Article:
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Current time:0:00Total duration:10:59

Bailout 13: Does the bailout have a chance of working?

Video transcript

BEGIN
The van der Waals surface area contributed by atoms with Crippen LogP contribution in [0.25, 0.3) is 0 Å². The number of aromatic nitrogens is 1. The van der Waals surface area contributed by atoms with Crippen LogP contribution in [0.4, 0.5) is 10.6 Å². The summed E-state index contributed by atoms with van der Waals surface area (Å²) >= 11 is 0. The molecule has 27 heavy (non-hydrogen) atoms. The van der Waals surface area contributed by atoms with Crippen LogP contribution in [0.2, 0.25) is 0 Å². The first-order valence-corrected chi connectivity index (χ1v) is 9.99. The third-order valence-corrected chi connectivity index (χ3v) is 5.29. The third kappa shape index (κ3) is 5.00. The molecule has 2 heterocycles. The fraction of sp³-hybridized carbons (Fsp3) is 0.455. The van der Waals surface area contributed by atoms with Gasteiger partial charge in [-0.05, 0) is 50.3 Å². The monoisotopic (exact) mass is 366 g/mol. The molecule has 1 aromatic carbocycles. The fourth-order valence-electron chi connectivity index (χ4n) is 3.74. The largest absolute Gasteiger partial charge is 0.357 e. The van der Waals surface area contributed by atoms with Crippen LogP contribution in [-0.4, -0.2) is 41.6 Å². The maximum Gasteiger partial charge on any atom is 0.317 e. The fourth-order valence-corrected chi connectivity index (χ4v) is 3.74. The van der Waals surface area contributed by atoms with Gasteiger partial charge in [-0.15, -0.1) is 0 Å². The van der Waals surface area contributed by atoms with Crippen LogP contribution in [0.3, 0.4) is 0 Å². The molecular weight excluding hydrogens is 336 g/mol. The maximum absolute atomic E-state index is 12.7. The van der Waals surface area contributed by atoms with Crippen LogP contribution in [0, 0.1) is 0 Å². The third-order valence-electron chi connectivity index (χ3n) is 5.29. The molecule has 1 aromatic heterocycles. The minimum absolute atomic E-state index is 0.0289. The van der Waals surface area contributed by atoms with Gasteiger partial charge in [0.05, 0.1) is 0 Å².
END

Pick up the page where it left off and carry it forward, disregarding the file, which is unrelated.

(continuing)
let's put all of the moral hazard issues and all the fairness issues aside and just think hard about whether this bailout could work because frankly if it doesn't work then it's definitely not something that any of us should worry about and even if it does work then I think you should worry about the moral hazard issues but let's say this is Bank a shady bank a and it has and let's see these are its assets on the left hand side assets and these are its liabilities a liabilities and so it has or at least on its books the book value of the CDOs that it has is five billion dollars and what the government is saying is that you know like right now Bank B has lent Bank a this loan right bank B has given them eight billion dollars maybe has to be paid back next month and and the big fear is is that Bank B is going to get scared and then when this loan is doing it I'm in a in a month's time that Bank B won't give them a new loan or renew the loan that they're just going to want to take the money back because they're kind of afraid of keeping money with these guys when you don't know what these CDOs are worth and that's that's a legitimate fear right because if these CDOs really are worth five billion dollars then you really do have four billion dollars of equity here right total assets are twelve billion minus eight billion of liabilities means you have four billion of equity fair enough but what happens if these CEOs are only worth 1 billion dollars and this is worth 1 billion and these are worth seven billion then you only have 8 billion in assets and 8 billion in liabilities and there's no equity or even worse what if this is if these CDOs are worth zero then you have negative equity then if these guys were to go bankrupt if they were to do if they were to be the next Lehman Brothers then all all this this lender lender B would get if they went bankrupt are these CDOs worth zero and the 7 billion of assets so for every eight dollars they lent to Bank a they'll only get $7 so what the government is saying is okay to keep Bank B from pulling their money out of Bank a let's buy out these CDOs at essentially a price that keeps this Bank solvent so you know even if they really are worth zero we're the the Fed or the Treasury the Treasury's the one that's doing it the Treasury is not gonna pay zero because if they paid zero this guy would go bankrupt there'd be another Lehman Brothers so the Treasury wants to essentially maybe pay five billion for it so that you know you've take five billion out of take five billion by these CEOs for five billion and all of a sudden this doesn't become CDOs of five billion this becomes cash and their argument is is if you were do this no matter how unfair it might be because this is essentially a cheque of five billion dollars if you assume the CDO is worthless this is essentially a cheque that's being written to the equity holders and the unsecured debt holders of this of this Bank but let's let's assume that let's put all of that aside and let's assume that this works that this now now Bank B will say oh boy you know that I don't have to worry about those CDOs anymore those CEOs have been turned into cash this company definitely has positive positive Book value and therefore I will continue to lend to this company but it isn't that simple because right behind these CDOs there are other assets on this book on most banks books so these were the subprime CDOs the stinkiest of the stinky then you have other things that are a little bit less risky there are alt a CDOs these are loans that were given to people who aren't necessarily subprime these are people who had decent credit scores but they still put no money down and they still were able to essentially fabricate their income on their loan application so these are the altai loans and then of above that and these might be all taste CDO so they've been sliced and diced so some tranches are more risky some tranches or less risky above that you might have I don't know you might have a commercial real estate CDOs so I'll call that commercial real estate CDOs and then above that you might have commercial loans you know just a regular companies commercial loans or even better these could be loans to private equity actually that's even better let's put some private equity loans in there cuz I wanted to show you that this isn't the only stinky thing on the balance sheet these CDOs that this is just the stinkiest of them all a good way to think about it is if you have a dead skunk in your house you won't notice that the milk is going bad right and that is the situation these CDOs they seem really bad now but you know what six months ago or even a year ago six months ago these CDOs looked a lot like these subprime studios look a lot like these altes CEOs are starting to look and the way these off a CDOs looked six months ago is how a lot of these commercial real estate CDOs are starting to look right now so this is just the tip of the iceberg these CDOs so you have an issue here the government goes in it spent seven hundred billion dollars it buys these assets that are of questionable value and it's claiming to us that the problem will be solved but Bank B isn't an idiot Bank B is an idiot they were probably more prudent than bank a right they didn't buy the subprime they didn't buy these subprime assets subprime CDOs but I wouldn't be surprised if Bank B probably has some of these less stinky things on their balance sheet alt a I mean they definitely have something stinky which is called a loan to be sorry a loan to a right that's one of their assets and then they have you know they might have loans to private equity private equity loans then they might have some commercial real estate CDOs they might have CDOs that are backed by credit card debt the bottom line is is that this Bank can look into its own assets and it can see that the fundamental value behind these assets are deteriorating anyone who talks to anyone in the real economy right now than those that the economy is slowing that consumers can't spend any more money if in fact in fact last year consumers had negative savings which means that they had to borrow money to fuel their consumption and the only way that you can have consumption growth in that type of an environment is if either salaries increase which isn't happening or people are able to borrow more money and we already know that credit is getting tightened so if you're a bank B will will this will the government buying out this asset irregardless of how fair it is will that make you confident in loaning to Bank a well no because you see in your own balance sheet that these things are deteriorating and frankly you have loans to other people to write you have loans loans to you know I'll say that's a loan to bank see that's a loan to bank II that's a loan to I don't know some sovereign wealth fund and then you have your equity here right so you have you have a double conundrum right you have all of these guys these loans might come due so you're gonna need some cash for that in the future and you see the trend you're not an idiot you weren't as risk-taking is this guy and you see that this that this wasn't the only stinky thing out there that there are other asset classes there are other types of CDOs and just loans in general that are starting to deteriorate that's starting to deteriorate that's starting to deteriorate that's starting to deteriorate so maybe this credit crunch isn't just because of these CDOs maybe it's because this banker is actually being prudent maybe this banker is actually saying you know what I need to be careful I see the left-hand side of my balance sheet deteriorating I need to pull this money just in case just really in the best interest of my equity holders right or my shareholders or even in my bond holders so even on this first cut even if even if there wasn't all of this controversy and even if George Bush didn't go up and you know do a prime-time speech telling us that we're about to reach financial Armageddon if I was a prudent banker I would still be wary of loaning to bank a even if the government were able to pull this buyout now on top of that you know I work in the financial industry bankers were prudent you know they see reality they see things are deteriorating so they want to be cautious but frankly when bush and Paulson and Bernanke go up on TV and say tell the world that you have to pass this bill and if not we're essentially on you know they use words like precipice these are the real precipice and they you know they use financial Armageddon I don't know if that was that's either their words or some of the other words that that I've heard out there for financial Armageddon and you know days away days away from the precipice so my question is to you regardless of whether the government buys this out is this type of language going to instill any heipo sense of confidence in Bank B if I'm the chairman or I'm the CEO of Bank B I'm like you know what I thought things were bad and that's why I was trying to you know instead of charge two percent for a loan I was gonna charge six percent for a loan but now the president estates the Treasury secretary and the chairman of the Federal Reserve have frankly used language that no elected or unelected official has ever used before days away from financial Armageddon we're on the precipice hell I'm definitely not gonna lend my now I don't care even if they do even if they do buy asset and then I'm gonna throw another monkey wrench into the picture the the the plan calls out the plan calls for a reverse mortgage a sorry a reverse auction where though essentially the Fed says hey everybody I have a billion dollars who wants to sell me their mortgages for the lowest price well guess what the people who are willing to sell their mortgages for their CEOs for the lowest price are probably the most desperate out there and if anyone participates in those auctions and sells at a discount those are the people that are gonna be on my red flag list those are the banks that I'm going to be the least likely to lend to because I knew that they were desperate that they were just covering up their balance sheet as long as they could they were waiting for the government bailout and if they're willing to take the government bailout those are the very banks that I don't want to lend to anyway I'll leave you there but I just want to give you the point that you know everyone that George Bush and the rest of his gang is trying to scare the world and saying oh you know we are trying to save the economy they don't mention the fact that even with their bailout regardless of how unfair it is we're probably going to end up in the same situation and frankly it might even make the situation worse and that's that's something I really want to hit home with people it's like it's like when they started banning short selling in a small number of stocks right when they said oh you can't but you can't short banks a B and C immediately that made everyone's ears go up and say oh the government knows something that we don't know I'm not gonna deal with banks a B and C because those are probably the stinkiest of them all anyway see in the next video